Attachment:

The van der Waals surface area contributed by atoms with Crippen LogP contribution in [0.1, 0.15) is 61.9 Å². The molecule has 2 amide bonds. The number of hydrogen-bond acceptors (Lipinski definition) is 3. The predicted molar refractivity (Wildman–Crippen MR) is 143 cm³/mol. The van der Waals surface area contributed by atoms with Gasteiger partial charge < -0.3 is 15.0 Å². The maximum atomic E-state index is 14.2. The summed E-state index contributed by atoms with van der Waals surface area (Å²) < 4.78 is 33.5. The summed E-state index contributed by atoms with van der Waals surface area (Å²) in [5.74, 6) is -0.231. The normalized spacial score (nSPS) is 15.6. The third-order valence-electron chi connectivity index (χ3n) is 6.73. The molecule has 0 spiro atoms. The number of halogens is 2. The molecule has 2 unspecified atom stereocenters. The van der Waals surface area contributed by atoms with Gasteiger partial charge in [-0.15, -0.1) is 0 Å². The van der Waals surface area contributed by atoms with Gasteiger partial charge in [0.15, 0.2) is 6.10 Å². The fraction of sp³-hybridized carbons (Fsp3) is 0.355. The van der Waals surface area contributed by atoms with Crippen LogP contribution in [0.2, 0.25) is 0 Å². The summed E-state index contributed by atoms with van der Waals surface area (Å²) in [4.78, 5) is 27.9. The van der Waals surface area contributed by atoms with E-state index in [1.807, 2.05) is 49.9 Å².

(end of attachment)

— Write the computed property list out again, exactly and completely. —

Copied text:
The van der Waals surface area contributed by atoms with Crippen LogP contribution in [0.1, 0.15) is 61.9 Å². The molecule has 2 amide bonds. The number of hydrogen-bond acceptors (Lipinski definition) is 3. The predicted molar refractivity (Wildman–Crippen MR) is 143 cm³/mol. The van der Waals surface area contributed by atoms with Gasteiger partial charge < -0.3 is 15.0 Å². The maximum atomic E-state index is 14.2. The summed E-state index contributed by atoms with van der Waals surface area (Å²) < 4.78 is 33.5. The summed E-state index contributed by atoms with van der Waals surface area (Å²) in [5.74, 6) is -0.231. The normalized spacial score (nSPS) is 15.6. The third-order valence-electron chi connectivity index (χ3n) is 6.73. The molecule has 0 spiro atoms. The number of halogens is 2. The molecule has 2 unspecified atom stereocenters. The van der Waals surface area contributed by atoms with Gasteiger partial charge in [-0.15, -0.1) is 0 Å². The van der Waals surface area contributed by atoms with Gasteiger partial charge in [0.15, 0.2) is 6.10 Å². The fraction of sp³-hybridized carbons (Fsp3) is 0.355. The van der Waals surface area contributed by atoms with Crippen LogP contribution in [0.2, 0.25) is 0 Å². The summed E-state index contributed by atoms with van der Waals surface area (Å²) in [4.78, 5) is 27.9. The van der Waals surface area contributed by atoms with E-state index in [1.807, 2.05) is 49.9 Å².